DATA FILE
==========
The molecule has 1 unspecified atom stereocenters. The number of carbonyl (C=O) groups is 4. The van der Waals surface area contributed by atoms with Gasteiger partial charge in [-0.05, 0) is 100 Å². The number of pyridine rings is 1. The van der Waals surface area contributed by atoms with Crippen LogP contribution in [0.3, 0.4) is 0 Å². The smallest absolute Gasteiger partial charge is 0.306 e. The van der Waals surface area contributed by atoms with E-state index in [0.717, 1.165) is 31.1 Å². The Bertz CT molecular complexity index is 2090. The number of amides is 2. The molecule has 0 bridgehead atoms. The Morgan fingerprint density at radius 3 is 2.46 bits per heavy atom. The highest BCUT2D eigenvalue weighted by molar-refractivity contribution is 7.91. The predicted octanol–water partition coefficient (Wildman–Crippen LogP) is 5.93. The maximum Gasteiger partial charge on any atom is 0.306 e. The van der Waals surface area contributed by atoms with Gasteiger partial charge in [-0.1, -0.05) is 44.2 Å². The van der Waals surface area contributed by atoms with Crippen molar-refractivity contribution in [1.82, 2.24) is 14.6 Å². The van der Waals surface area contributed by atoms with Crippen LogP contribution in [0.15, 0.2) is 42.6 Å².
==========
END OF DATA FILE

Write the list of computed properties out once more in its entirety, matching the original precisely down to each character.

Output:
The molecule has 1 unspecified atom stereocenters. The number of carbonyl (C=O) groups is 4. The van der Waals surface area contributed by atoms with Gasteiger partial charge in [-0.05, 0) is 100 Å². The number of pyridine rings is 1. The van der Waals surface area contributed by atoms with Crippen LogP contribution in [0.3, 0.4) is 0 Å². The smallest absolute Gasteiger partial charge is 0.306 e. The van der Waals surface area contributed by atoms with E-state index in [0.717, 1.165) is 31.1 Å². The Bertz CT molecular complexity index is 2090. The number of amides is 2. The molecule has 0 bridgehead atoms. The Morgan fingerprint density at radius 3 is 2.46 bits per heavy atom. The highest BCUT2D eigenvalue weighted by molar-refractivity contribution is 7.91. The predicted octanol–water partition coefficient (Wildman–Crippen LogP) is 5.93. The maximum Gasteiger partial charge on any atom is 0.306 e. The van der Waals surface area contributed by atoms with Gasteiger partial charge in [-0.1, -0.05) is 44.2 Å². The van der Waals surface area contributed by atoms with Crippen molar-refractivity contribution in [1.82, 2.24) is 14.6 Å². The van der Waals surface area contributed by atoms with Crippen LogP contribution in [0.15, 0.2) is 42.6 Å².